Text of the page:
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Tuesday 23, Feb, 2016

How Would an Illinois Court Determine Who Gets to Choose My Child’s Religion?

Religious tensions can arise at any point during a marriage, but the holidays tend to exacerbate any differences that exist between spouses. While two married adults may be able to tolerate – even respect and participate in – one another’s religious traditions, when a couple of differing faiths have a child, determining what religious faith practice in which to raise the child can become a source of tension in the marriage. These tensions do not disappear after a divorce. If anything, they are only magnified.

Illinois’ New Areas of Parental Responsibility

Beginning January 1, 2016, the concept of “legal custody” of a child – which parent has the authority to make decisions concerning the child’s welfare and upbringing – will be replaced with four areas of parental responsibility. One of these “areas of parental responsibility” concerns religious upbringing and instruction. After January 1, 2016, a court can award one parent or both parents responsibility for making decisions concerning the religious upbringing of the child.

Factors a Court Might Examine in Deciding Who Gets to Make Decisions Regarding My Child’s Faith

A court is unlikely to award joint decision-making responsibility over any area to parents who have not demonstrated an ability to work together in that area and make decisions that are in the best interest of their child. In lieu of evidence that parents can work together in making religious decisions for their child, a court may consider the following factors in deciding which parent should get to make these decisions following a divorce or separation:

  • What faith has the child been exposed to more during his or her life?
  • What faith does the child identify with more?
  • Which parent will encourage the child to appreciate and seek to understand the faith of the other parent?
  • Which parent has traditionally been the religious figurehead in the family prior to the divorce or separation (i.e., did the mother or the father routinely take the child to religious services whereas the other parent did not)?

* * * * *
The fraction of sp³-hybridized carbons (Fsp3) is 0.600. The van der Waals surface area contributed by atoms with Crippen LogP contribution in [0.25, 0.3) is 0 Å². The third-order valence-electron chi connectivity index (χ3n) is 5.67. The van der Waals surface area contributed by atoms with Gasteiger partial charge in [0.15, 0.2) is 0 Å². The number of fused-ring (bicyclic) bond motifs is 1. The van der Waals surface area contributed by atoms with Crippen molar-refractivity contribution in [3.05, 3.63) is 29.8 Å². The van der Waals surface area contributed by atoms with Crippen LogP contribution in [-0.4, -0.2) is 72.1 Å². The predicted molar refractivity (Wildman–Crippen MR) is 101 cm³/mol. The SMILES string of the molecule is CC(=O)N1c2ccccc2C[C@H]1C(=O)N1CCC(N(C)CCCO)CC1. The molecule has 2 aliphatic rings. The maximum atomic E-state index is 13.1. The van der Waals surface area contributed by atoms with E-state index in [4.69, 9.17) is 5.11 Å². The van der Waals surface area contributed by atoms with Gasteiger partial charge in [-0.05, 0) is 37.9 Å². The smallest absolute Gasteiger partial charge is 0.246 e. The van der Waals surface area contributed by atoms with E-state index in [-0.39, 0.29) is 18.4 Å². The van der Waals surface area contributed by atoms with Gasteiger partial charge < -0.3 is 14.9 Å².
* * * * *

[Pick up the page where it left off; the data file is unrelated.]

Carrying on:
In making this decision, a court could be leery about passing judgment on the merits of either parent’s faith. Instead, the focus is primarily upon which choice will cause the least disruption in the life of the child.

If I Don’t Have Decision-Making Authority Over Religious Decisions, Does That Mean I Have No Voice?

Not being designated as the parent responsible for making religious decisions does not necessarily mean that you do not have a “voice.” You should still endeavor to work with the other parent and make your wishes and concerns known to him or her. However, the other parent will have the authority to make final decisions concerning the religious upbringing of your child.

Work with an Illinois Family Attorney

If you are filing for divorce or seeking custody of your child, you need the talented and dedicated counsel and representation of the Chicago child custody attorneys at Arami Law Office. We can help ensure the court is fully apprised of all relevant facts and circumstances so it can make an informed and appropriate decision concerning which parent ought to make religious decisions on behalf of your child. Call us or contact us online to discuss your situation today.

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